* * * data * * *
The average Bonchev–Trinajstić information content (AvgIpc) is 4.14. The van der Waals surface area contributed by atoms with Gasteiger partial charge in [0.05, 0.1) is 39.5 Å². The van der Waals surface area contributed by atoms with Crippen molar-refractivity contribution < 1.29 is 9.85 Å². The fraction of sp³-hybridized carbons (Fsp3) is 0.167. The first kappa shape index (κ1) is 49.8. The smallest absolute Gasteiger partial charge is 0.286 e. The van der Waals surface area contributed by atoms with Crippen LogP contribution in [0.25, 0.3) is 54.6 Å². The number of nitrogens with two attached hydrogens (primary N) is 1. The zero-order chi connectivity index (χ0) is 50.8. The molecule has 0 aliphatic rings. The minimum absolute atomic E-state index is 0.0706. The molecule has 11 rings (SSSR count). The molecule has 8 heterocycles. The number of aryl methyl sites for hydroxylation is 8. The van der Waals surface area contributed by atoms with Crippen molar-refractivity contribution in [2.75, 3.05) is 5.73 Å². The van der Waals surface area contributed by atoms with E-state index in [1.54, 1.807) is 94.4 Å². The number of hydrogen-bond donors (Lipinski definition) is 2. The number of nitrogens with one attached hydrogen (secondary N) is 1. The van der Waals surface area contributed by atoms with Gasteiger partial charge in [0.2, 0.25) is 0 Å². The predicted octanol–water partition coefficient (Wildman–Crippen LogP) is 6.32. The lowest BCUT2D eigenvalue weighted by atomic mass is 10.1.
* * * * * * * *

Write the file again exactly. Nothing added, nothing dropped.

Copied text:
The average Bonchev–Trinajstić information content (AvgIpc) is 4.14. The van der Waals surface area contributed by atoms with Gasteiger partial charge in [0.05, 0.1) is 39.5 Å². The van der Waals surface area contributed by atoms with Crippen molar-refractivity contribution < 1.29 is 9.85 Å². The fraction of sp³-hybridized carbons (Fsp3) is 0.167. The first kappa shape index (κ1) is 49.8. The smallest absolute Gasteiger partial charge is 0.286 e. The van der Waals surface area contributed by atoms with Crippen LogP contribution in [0.25, 0.3) is 54.6 Å². The number of nitrogens with two attached hydrogens (primary N) is 1. The zero-order chi connectivity index (χ0) is 50.8. The molecule has 0 aliphatic rings. The minimum absolute atomic E-state index is 0.0706. The molecule has 11 rings (SSSR count). The molecule has 8 heterocycles. The number of aryl methyl sites for hydroxylation is 8. The van der Waals surface area contributed by atoms with Crippen molar-refractivity contribution in [2.75, 3.05) is 5.73 Å². The van der Waals surface area contributed by atoms with E-state index in [1.54, 1.807) is 94.4 Å². The number of hydrogen-bond donors (Lipinski definition) is 2. The number of nitrogens with one attached hydrogen (secondary N) is 1. The van der Waals surface area contributed by atoms with Gasteiger partial charge in [0.2, 0.25) is 0 Å². The predicted octanol–water partition coefficient (Wildman–Crippen LogP) is 6.32. The lowest BCUT2D eigenvalue weighted by atomic mass is 10.1.